In order to reduce emissions, combustion chamber concepts are currently undergoing a major redesign. For instance, combustion with a surplus of air (Lean Combustion) leads to a reduction of NOx emissions. The application of this technology, however, comes with a significant impact on aerodynamics and thermal load in the turbine.

The institute is running two turbine test rigs for the detailed measuring of the flow phenomena. Respectively, different designs and the influence of varied inflow conditions may be examined. All experimental investigations are supported by numerical simulations. Thus, measurements may be interpreted more conveniently and the transfer of the test rig results onto a whole turbomachine may be facilitated.

The test rigs of the institute are operated with air. This allows for the application of high resolution measuring techniques which permits the detailed measurement of the flow and the temperature field. With the help of specific characteristic coefficients it is, in spite of different temperatures, possible to set up conditions similar to the future applications. Hence, the investigations involve fundamental research while still being application oriented as well.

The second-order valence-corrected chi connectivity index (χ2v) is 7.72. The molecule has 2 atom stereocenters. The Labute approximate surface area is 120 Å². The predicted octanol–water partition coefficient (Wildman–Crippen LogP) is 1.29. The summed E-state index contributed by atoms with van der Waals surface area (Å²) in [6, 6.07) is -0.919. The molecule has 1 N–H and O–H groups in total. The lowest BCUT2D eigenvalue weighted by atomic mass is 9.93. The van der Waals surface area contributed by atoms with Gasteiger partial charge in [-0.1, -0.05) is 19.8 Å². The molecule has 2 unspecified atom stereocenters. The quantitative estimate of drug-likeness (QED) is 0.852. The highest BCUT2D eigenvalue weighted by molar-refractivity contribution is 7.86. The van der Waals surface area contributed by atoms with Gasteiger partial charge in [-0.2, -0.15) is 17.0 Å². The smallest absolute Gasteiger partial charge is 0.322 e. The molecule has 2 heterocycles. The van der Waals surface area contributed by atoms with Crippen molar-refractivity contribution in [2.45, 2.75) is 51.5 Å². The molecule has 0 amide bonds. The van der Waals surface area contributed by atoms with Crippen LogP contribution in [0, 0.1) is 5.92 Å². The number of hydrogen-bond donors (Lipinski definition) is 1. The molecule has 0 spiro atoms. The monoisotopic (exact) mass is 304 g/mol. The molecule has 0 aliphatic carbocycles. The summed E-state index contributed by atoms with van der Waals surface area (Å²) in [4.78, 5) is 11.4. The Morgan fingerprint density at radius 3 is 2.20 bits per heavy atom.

The LSTR is a scaled 1.5 stage low Mach Number turbine test rig whose geometry is based on a state-of-the-art high pressure turbine. Due to a variable combustion chamber module it is possible to comply with realistic inflow conditions with regard to aircraft engines. Integrated swirl generators allow an adaption to modern lean combustion chamber aerodynamics.

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The HiReNT is a scaled up 1.5 stage turbine test rig with a turbine geometry of a modern high pressure turbine. The cavity between stator 1 and rotor may be supplied by a secondary air injection system which allows for the investigation of main and sealing air interaction.

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The cascade test rig exhibits a planar combustion chamber segment with a vane cascade being situated downstream. The combustion chamber segments as well as the vanes are designed in an enlarged scale in order to achieve high measuring accuracy and realistic Reynolds numbers.

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